This time, the new dentist turned to a niece who’s all over social media. She doesn’t blow her nose without posting about it for all to see.

“I can make you a social media star,” she says when sitting next to you at Easter brunch.

Social media is where your practice can let its hair down, so to speak. This is where you show your patients/followers a different side, one without the latex gloves and dental pick. Your practice Facebook page is a great place to post pictures of your staff both at your practice doing their thing, but also maybe out and about on their own time.

It’s a bad thing to let someone else totally handle your posts because the person isn’t really involved with your practice. Sure, it’s wise to let a company like Advice Media make sure your social media presence is active, but you have to engage as well. You or someone else in your practice needs to post two or three times per week. These posts can be anything — maybe a great recipe for said Easter Brunch, or your hygienist climbing Mt. Everest, or a quick video of your new dental laser. This keeps your followers coming back for more, and, more importantly, it keeps them loyal to you. Your Facebook page is a great place to talk about next month’s special, to link to a story about the ADA approving electric toothbrushes or the like, or to put up a poll about favorite dental floss flavors.

Mistake #3

You have a blog, but you last wrote something in, uh, 2016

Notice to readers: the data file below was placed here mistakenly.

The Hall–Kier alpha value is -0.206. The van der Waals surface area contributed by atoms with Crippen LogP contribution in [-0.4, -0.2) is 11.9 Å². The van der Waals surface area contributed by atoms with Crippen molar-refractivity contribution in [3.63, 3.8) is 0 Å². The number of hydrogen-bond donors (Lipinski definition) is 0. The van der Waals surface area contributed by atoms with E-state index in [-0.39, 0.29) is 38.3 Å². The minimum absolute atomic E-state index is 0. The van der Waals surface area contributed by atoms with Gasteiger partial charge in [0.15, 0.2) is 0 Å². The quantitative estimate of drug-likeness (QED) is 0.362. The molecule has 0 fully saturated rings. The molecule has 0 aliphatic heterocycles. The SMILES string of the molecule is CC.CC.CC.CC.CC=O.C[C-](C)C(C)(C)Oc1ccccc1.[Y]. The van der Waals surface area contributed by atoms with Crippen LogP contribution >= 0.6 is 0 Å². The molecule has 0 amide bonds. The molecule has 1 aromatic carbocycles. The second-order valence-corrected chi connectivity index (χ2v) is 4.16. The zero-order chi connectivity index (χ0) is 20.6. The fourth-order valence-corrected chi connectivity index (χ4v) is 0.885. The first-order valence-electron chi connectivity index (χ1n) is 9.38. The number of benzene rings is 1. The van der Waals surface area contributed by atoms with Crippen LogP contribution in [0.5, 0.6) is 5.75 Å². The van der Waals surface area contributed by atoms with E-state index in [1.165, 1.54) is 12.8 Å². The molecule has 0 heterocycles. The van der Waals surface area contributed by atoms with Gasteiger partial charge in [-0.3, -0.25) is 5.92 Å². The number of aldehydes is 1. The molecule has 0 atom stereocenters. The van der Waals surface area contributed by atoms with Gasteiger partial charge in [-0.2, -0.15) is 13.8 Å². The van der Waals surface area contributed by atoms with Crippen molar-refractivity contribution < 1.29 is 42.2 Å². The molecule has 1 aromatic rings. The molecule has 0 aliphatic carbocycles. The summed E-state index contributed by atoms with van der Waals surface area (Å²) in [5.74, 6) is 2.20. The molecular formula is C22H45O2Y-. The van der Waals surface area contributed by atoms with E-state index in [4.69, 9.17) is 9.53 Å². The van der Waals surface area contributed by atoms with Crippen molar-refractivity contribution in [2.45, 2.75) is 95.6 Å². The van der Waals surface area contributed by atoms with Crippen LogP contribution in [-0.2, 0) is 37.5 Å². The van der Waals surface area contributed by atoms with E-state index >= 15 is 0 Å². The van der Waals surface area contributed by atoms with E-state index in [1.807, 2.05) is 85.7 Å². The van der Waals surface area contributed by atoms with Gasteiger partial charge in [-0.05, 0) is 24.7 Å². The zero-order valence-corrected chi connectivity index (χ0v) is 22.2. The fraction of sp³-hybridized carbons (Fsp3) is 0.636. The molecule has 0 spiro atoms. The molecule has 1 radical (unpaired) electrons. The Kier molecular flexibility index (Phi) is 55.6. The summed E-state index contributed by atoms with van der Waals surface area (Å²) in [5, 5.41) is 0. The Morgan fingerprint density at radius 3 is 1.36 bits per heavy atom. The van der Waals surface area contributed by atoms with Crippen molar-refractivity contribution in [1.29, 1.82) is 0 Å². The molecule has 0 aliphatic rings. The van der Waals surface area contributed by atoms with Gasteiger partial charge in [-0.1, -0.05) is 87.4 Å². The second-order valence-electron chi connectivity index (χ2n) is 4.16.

If Advice Media built your website, it features a blog. If your cousin built it, probably not. Many dentists don’t understand the value of blogs. They think a blog is something a 20-year-old traveling through Eastern Europe would write.

So, if your site does have a blog, you wrote a couple entries early on and then it’s just been sitting there unloved and un-updated ever since. Bad idea.

Being active on your blog is very important for your online presence. It builds your authority as an expert that site visitors think knows his or her stuff. It allows you to educate your audience about this procedure versus that. Why you no longer use silver amalgam, for instance, is a great blog topic.

Plus, Google loves blogs. Its bots crawl your site and they see all those keywords about procedures you want to be known for. They see additional content with every blog. They see new content with every blog. Google loves all of this and ranks you higher in search because of it. Plus, every blog makes your website bigger, adding more and more reasons Google should deliver your site to a searcher who typed in “What is laser gum contouring?” Your site has three blogs, an expansive procedure page, and a few before and after photos of laser gum contouring. Remember that Google wants searchers to feel the search results perfectly answer their query, and it looks like your site fits that bill for laser gum contouring.

We know you’re busy running your burgeoning practice, so you can have Advice Media handle your blog posts. We have a stable of writers who know their way around a dental blog post. The important thing is to keep your blog active.

Bottom line

You’ve done the hard part — you’re now a dentist! Don’t make it hard on yourself by making these three mistakes. A great-looking website full of well-written content, great photos, enlightening videos, and easy contact features is critical to search ranking, and to your visitors once they find you in search. You need to pay attention to your social media presence, and use it to show your patients and potential patients a lighter side of your practice. And you need to blog regularly, both for Google’s sake and for the education of your site visitors.

At Advice Media, we’ve been doing all of this stuff for 20 years. Let us help your dental practice make its mark online.

Posted in: Website Design